Shawn Henfling explores what it takes to live a purpose filled life.
“Find a job you love and you’ll never work another day in your life.” Yup. What a pile of crap. In a world full of cliche’s, slang, colloquialisms and jargon, this one ranks up near the top of things I never want to hear again. The saying should be more along the lines of “Find a job you don’t hate and keep it. Fun is for kids and parties.” I think it goes without saying that I’m not in love with my job. There are days, in fact, when I feel like a cheap whore, willing to do anything for the almighty dollar. I, avid readers, am in sales.
A long time ago in a galaxy far, far away, I was a child, full of wonder and aspirations, naivete and curiosity. I, my parents told me, could be anything I wanted. All you have to do is set your mind to it and work hard. I knew, without a doubt, that I could be anything, even President. I didn’t want that one, by the way. What kind of sycophantic masochist wants that job? So all you have to do is will it to happen, work hard, and you’ll achieve your dreams. Somewhere between Santa and “just work hard”, we forgot to tell kids life doesn’t really work that way.
Generally, we ask kids to go to school, study, and figure out what they want to spend the rest of their lives doing before they graduate high school. Why? Well, how else will you know what to do in college? Aside from drinking, gaining weight, sleeping around and recreational drug use that is. Think rationally about that for a moment. At the age of 18, we expect hormonally and intellectually unbalanced teenagers to know how they want to spend the next fifty years of their lives. I’m not sure what the alternative is, but that, my friends, is a scary thought. I can’t even tell you, at 36, what I feel like doing next weekend.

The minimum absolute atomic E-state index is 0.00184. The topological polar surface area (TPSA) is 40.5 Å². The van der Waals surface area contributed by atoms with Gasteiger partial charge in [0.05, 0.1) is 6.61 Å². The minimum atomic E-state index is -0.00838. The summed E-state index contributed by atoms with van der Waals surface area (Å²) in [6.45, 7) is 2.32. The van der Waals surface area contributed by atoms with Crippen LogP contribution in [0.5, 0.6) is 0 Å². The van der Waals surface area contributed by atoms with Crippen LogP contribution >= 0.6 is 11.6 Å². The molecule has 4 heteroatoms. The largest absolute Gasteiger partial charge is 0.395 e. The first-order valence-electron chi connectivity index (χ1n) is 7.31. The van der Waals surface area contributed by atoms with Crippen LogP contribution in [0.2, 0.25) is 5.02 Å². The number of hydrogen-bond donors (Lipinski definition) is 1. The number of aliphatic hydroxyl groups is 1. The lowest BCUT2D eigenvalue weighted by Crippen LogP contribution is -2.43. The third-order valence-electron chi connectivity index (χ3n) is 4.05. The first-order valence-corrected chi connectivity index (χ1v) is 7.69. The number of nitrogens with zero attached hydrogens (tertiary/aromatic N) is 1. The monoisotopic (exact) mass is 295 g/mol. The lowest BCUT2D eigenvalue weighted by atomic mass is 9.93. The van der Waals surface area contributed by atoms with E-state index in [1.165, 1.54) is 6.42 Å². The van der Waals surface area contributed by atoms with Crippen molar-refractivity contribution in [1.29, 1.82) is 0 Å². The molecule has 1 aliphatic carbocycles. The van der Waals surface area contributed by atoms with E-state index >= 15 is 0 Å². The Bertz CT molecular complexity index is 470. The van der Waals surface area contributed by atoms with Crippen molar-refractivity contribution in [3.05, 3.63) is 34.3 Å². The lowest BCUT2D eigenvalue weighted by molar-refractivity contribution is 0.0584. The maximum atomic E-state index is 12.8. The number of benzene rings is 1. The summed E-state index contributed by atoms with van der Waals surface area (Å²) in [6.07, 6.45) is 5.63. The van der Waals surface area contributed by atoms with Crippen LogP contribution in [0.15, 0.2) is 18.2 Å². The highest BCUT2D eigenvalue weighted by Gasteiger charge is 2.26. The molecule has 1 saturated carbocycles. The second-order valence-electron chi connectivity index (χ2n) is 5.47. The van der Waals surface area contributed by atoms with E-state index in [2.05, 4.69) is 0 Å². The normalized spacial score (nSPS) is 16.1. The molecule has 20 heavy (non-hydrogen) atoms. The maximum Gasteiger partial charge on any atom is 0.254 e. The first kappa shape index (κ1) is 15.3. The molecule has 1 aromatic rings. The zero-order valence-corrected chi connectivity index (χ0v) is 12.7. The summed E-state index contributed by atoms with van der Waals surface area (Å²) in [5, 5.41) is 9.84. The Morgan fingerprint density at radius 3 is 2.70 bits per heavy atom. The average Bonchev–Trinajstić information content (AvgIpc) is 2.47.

Just work hard. Start at the bottom, work your way up the ladder, and you’ll be whatever you want. Never you mind the other guys and gals with their eyes on the same job. Pay no attention to those more intelligent than you. That lady over there is more talented than you? Stop whining, work hard and you’ll win anyway! The guy in the next cubicle is a Senator’s son? Pshaw, those connections mean nothing in your job at an investment banking firm, you are both on equal footing! The reality of life is such that we cannot all become whatever we want. Someone still has to haul the trash, be the middle manager, or sell the tractors. Just find a job you don’t hate.
Good job! You’ve made it as far as finding a job you can tolerate on a day-to-day basis. What next? What if you have the audacity, the wherewithal even, to want more? You want to be fulfilled by what you do! You, avid reader, demand that your job as a mobile paper shredder truck driver make a difference to the world around you! To that, I say, good luck.
Everyone has contradistinctive definitions of what a fulfilling job may be. To some, simply making money works. Others intrinsically desire power. The ways of finding fulfillment in life are innumerable. Still, what if you find yourself in a job, a career, that you show some skill in but still find yourself unfulfilled? The answer is simple: look elsewhere.
Don’t quit your job, leave your family, load the dog in the car and take off for the mountains. Instead, take a good look around and decide what is missing. Objectively assess your life and make changes when necessary. Don’t start loading the dog yet. I’m not talking about a mid-life crisis; buy a corvette and date a high school senior kind of changes. I’m talking about making sure you spend time with your spouse, show an interest in your kids, or volunteer. There are always organizations looking for volunteers to help, and it’s an easy way to feel better about your contribution to society.
We spend so much time and energy focusing on how to get ahead, finding the perfect job, buying the biggest house, and accumulating the best and newest stuff that we rarely realize we’ve missed one of the greatest joys in life: giving back. Find a nursing home, youth group, church, homeless shelter, animal shelter, or hospital that needs a hand. Be creative. Find what interests you, and explore ways of letting that interest benefit others. Personally, I’ve taught motorcycle safety courses and been a 4-H club leader. For a long time, I let my job define who I was, never understanding that it was just something I did. Now, my job is a means to an end. I provide for my family but I don’t need it to make society better. I can find other ways to do that.
It really is just that simple, and over-complicating life serves no purpose beyond hindering our journey to happiness. Once I had that epiphany, I understood what was missing. I need not make the world a better place. I simply had to make my small corner of it better. I can’t be exactly what I want, and that is an unrealistic expectation to place on anyone. Instead, I can try to be someone who finds fulfillment not by what I do for a living, but by how I live.